The first time I saw the LDS missionaries was through the scope of my sniper rifle—their white shirts strikingly visible against the intense gr
The first time I saw the LDS missionaries was through the scope of my sniper rifle—their white shirts strikingly visible against the intense green of the jungle. Who would dare be so visible in the middle of a war?
You have to understand there are three rules in the jungle. One, you have to blend. If you don’t blend, you’re going to become somebody’s lunch real fast. The other rule is to move slowly. If you’re moving too fast, you can’t hear anything, such as something coming up on you. The last thing that is really important is that you have to be aware of the environment—you don’t make yourself known.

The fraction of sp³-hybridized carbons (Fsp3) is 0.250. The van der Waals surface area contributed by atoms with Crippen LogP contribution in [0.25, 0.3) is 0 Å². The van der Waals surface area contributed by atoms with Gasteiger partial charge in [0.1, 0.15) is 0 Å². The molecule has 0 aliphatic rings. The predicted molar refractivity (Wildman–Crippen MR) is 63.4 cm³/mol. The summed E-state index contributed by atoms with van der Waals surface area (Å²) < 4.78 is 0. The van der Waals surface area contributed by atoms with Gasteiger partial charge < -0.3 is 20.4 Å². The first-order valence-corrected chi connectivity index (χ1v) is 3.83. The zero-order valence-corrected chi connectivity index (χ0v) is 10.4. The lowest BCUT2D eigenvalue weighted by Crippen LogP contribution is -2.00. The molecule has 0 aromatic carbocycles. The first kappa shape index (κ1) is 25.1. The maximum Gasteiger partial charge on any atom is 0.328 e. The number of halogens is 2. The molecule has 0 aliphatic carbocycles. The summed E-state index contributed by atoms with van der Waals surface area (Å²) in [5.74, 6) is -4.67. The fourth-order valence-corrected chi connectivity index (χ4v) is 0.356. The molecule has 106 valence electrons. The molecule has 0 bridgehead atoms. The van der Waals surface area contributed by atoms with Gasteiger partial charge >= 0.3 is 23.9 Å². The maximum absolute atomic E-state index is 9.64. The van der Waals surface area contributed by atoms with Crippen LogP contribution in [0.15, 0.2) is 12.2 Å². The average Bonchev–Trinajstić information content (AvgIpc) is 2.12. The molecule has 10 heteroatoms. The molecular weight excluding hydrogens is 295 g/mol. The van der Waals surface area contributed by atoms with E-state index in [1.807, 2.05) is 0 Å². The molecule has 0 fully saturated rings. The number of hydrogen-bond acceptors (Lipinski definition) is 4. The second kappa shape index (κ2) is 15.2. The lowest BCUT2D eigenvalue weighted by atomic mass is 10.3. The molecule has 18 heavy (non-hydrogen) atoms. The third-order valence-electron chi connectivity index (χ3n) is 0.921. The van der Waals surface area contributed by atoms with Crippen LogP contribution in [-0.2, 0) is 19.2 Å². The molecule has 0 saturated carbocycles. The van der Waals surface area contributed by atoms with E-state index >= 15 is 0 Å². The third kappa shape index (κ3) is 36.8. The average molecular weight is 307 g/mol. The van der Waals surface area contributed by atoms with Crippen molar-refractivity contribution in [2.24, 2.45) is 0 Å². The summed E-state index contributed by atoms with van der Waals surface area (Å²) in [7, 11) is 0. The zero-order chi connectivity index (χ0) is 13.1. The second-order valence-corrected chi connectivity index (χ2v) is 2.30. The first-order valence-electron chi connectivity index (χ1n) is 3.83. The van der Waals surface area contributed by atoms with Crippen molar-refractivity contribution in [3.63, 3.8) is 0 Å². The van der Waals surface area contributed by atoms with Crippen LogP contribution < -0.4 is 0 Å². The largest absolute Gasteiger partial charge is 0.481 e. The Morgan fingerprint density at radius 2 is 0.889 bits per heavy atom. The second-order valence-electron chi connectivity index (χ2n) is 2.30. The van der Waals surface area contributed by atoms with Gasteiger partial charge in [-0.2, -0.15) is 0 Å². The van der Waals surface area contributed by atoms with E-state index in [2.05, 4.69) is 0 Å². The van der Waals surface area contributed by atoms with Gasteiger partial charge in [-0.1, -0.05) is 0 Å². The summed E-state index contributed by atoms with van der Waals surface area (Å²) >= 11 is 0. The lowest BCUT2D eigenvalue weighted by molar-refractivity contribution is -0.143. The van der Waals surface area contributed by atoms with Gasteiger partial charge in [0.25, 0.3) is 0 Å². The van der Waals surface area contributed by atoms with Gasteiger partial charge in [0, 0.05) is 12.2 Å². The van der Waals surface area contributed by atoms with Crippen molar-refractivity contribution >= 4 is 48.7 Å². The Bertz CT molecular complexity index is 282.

One time we were waiting for an equipment drop on a hillside in the jungle. Suddenly, something came out of the bushes and started coming down the hill—and whatever it was, it was ignoring all three of the jungle rules.
I looked closer and it was two kids—jumping around, happy, talking, and not paying attention to anything. They’re lunatics! I thought to myself. They’re gonna get themselves killed. They were wearing white shirts and ties in the jungle, skipping and jumping animatedly down the hill. I could see one laughing. “Who are these people?” I said out loud.
“Oh, they’re missionaries,” said one of my comrades.
To me, my grandmother’s student, this was fascinating, but my companion didn’t seem to care. Who in their right mind would come into this godforsaken place, in the middle of a civil war, to talk about God? The missionaries had safely gone about their business, but the memory of those white-shirted boys lingered for days.